Inevitably, founders must someday hire senior leaders who have years more experience than they do. Getting the right fit can be difficult; it is important to figure out what you really want and be transparent about it, because you are partnering with them in a sense. Most important are alignment in your vision, your principles and the type of company you want to build. You can’t spend too much time with these potential hires. Get to know how they think, what they care about and who they are as people. This time spent ahead of time, ensuring the fit is right, is essential.
Dealing with Uncertainty.
Startups are rife with uncertainty. Managers need to be honest about that with their teams while leading them through it; employees find it disconcerting when managers do not acknowledge real challenges. Managers also need to create structure; here is our vision, here is our strategy for getting there, here is what we are working for as a team, and we will report back on what we have learned and accomplished as we work towards our goal. Essentially, managers need to create structure around uncertainty and create a culture of problem solving. “Probably the single most important thing you need to establish within your organization is ‘how can we learn as fast as we can?'” said Faul.
Faul also stressed the importance of explicitly setting expectations of direct, honest, constructive and respectful communications. “Few things are as poisonous to an organization as when people feel they can talk behind each other’s backs,” he said. “We are in this journey together, and we owe it to each other to be direct.”
Transparent communication creates a powerful bond between managers and employees; without transparency, corrosive doubts that affect morale can begin to creep in.
Creating a Great Team.
As startups grow, they need to scale recruiting. It is easy to use a cookie-cutter job description; we need software engineers, here’s what a great software engineer looks like. This approach helps startups scale with consistency; the downside is that teams may become too consistent.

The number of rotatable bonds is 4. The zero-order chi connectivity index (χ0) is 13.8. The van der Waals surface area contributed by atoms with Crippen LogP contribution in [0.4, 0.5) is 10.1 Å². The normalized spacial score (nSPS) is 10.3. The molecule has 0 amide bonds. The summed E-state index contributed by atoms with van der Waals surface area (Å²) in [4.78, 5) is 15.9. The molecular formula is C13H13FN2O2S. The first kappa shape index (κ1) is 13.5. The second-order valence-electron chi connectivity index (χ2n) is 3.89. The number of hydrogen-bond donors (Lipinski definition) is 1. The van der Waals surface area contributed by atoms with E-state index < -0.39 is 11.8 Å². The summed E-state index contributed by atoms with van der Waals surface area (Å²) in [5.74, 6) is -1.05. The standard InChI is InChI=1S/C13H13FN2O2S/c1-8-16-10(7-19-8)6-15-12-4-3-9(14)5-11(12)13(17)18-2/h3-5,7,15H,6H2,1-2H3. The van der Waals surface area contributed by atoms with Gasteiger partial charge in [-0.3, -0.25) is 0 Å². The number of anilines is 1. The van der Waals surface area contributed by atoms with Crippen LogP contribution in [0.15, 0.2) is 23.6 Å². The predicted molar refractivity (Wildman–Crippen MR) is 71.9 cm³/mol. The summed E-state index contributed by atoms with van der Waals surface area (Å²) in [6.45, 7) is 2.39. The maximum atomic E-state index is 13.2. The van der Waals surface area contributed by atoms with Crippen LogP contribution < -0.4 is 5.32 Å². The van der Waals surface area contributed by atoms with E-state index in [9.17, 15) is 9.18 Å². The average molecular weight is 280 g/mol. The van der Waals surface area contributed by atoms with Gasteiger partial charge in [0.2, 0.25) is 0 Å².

A great team is a reflection of different perspectives and backgrounds, and the perfect hire for a team depends upon the team’s existing nature. Before managers start hiring, they should think about what they really need. What does the existing team look like? What technical skills are needed? What kind of experience are we looking for? What are the cultural things we need? A team that is non-confrontational or passive-aggressive may benefit from having people who tell it like it is. Another team may benefit by hiring someone who brings a fresh perspective to the task.
“Managing and leading teams is a huge challenge and a huge learning experience,” said Faul. But creating a great leadership team is crucial to a startup’s success.
John Vrionis (@jvrionis) is a partner at Lightspeed Venture Partners who focuses primarily on early stage enterprise and consumer technology investments. In addition, John is the founder of Lightspeed’s Summer Fellowship Program. John holds an MBA from Stanford University Graduate School of Business, an MS in Computer Science from the University of Chicago and a BA from Harvard University.